In addition, the Rangers are 12-0 when they have been up 3-1 in a best-of-seven series. In fact, this year’s matchup is following the same path the Rangers took in defeating the New Jersey Devils last year. They won the first two on the road, lost Game 3 at home before taking the fourth game and then closing out the series on the road in Game 5. Ranger fans hoping their team completes the déjà vu all over again feeling on Friday night.

As good as Lundqvist was, Dubinsky had as great a game a forward can have without scoring a goal. He was superb on faceoffs, winning 15 of the 17 draws (88%) he took – including the faceoff that led to Mara’s goal in the first period. He played nearly 20 minutes, drawing the most ice time among all Ranger forwards. He was active physically in all three zones and was a big part of the Rangers six-for-six penalty killing effort.

Yet despite his efforts, Dubinsky was not named one of the games three stars. Ovechkin was the second star for his goal and 11 shots. Captain Chris Drury, who scored his 17 career game-winning playoff goal was the third star.

Drury’s effort despite the injury to his hand/wrist injury was not overly looked by his teammates and his coach.

“Dru’s been awesome for us and he’s battling through some things (with which) a lot of players probably wouldn’t be on the ice,” Mara – the team’s Most Valuable Playoff Beard, said to Rick Carpiniello of the Journal News. “But he’s our leader, we follow him, and he’s come up with clutch goals for many years now. And he was huge for us tonight.”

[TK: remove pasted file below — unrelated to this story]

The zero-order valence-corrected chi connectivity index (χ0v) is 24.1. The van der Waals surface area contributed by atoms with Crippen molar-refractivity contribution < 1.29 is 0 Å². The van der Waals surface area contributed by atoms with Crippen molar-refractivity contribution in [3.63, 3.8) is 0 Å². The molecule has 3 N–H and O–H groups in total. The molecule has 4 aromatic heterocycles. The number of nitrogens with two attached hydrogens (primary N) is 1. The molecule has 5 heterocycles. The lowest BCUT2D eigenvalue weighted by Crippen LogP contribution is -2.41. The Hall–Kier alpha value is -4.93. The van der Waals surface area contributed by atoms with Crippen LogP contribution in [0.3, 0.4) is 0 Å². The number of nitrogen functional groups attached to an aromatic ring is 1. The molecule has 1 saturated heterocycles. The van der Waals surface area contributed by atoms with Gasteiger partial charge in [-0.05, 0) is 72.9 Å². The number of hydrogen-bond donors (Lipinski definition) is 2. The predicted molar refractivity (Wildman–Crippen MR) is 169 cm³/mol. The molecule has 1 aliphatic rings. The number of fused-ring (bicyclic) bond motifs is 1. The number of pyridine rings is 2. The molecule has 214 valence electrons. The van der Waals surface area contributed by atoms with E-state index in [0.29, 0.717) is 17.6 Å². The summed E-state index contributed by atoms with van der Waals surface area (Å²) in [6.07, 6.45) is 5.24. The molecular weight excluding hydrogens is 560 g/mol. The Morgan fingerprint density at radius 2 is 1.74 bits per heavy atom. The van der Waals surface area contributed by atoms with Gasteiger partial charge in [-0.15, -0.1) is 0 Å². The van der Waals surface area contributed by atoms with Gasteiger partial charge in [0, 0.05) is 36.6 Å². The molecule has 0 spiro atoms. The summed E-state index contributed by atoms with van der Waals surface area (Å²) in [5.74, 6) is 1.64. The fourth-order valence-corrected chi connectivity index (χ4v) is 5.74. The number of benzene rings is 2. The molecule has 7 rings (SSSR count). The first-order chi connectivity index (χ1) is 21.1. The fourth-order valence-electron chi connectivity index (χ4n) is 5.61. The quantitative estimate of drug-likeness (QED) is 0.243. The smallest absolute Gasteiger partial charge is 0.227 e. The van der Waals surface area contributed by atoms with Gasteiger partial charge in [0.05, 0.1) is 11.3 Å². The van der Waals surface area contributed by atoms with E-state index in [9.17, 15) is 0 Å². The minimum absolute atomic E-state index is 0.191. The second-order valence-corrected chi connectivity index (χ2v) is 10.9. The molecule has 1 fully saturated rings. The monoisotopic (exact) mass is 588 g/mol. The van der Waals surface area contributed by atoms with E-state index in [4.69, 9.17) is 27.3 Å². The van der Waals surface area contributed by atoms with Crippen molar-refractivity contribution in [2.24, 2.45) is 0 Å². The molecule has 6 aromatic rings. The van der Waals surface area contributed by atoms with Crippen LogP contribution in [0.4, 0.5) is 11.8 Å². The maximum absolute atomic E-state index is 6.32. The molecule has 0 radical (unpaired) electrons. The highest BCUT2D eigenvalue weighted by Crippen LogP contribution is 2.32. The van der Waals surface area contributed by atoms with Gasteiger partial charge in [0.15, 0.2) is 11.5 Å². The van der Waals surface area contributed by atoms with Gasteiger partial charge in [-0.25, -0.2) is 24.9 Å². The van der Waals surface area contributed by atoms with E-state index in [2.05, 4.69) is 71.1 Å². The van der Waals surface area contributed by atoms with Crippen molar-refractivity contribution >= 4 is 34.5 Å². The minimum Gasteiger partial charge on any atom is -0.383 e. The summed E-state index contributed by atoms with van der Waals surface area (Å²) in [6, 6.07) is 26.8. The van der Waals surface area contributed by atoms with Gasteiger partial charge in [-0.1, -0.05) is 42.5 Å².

Rangers coach John Tortorella also explained how important Drury’s effort was for the team and for the captain himself.

“He is an easy guy to pull for,” said Tortorella. “He is an important guy in the locker room. He is much healthier, improving the last couple of days. I think he has things figured out. Is he all there? No. We have to make a decision here: Do we take him out or stick with him and give him ice time in certain situations and see what he can give us versus bringing another player in. That was the call,” Tortorella explained to Pierre LeBrun of “I felt Chris was healthy enough to add, Chris felt healthy enough to add, not just to put the uniform on. He was honest with me and I thought he did some good things for us. Oddly, he scores the winning goal. That will help him.

“In playoff hockey, the locker room is a very important thing as far as camaraderie. I think that was very important for our team for Chris to maybe do something like that for us to band together with him.”

Momentum is a funny thing. In most sports, momentum shifts from game to game. In hockey, momentum changes from shift to shift. The second period was a perfect example of how momentum can change at an instant.

Drury scores a goal along the goal line to make the score 2-0 in favor of the Rangers and the Garden is on fire. The next shift Mara takes a bad penalty and the energy drains out of the building and the Capitals spend pretty much the entire period on the Rangers zone.

Think of momentum as a giant pendulum. The key to winning for the Rangers is to keep the pendulum’s swings as tight as possible. The more exaggerated the swings, the worse it is for the Rangers – especially against such an offensive team like the Capitals.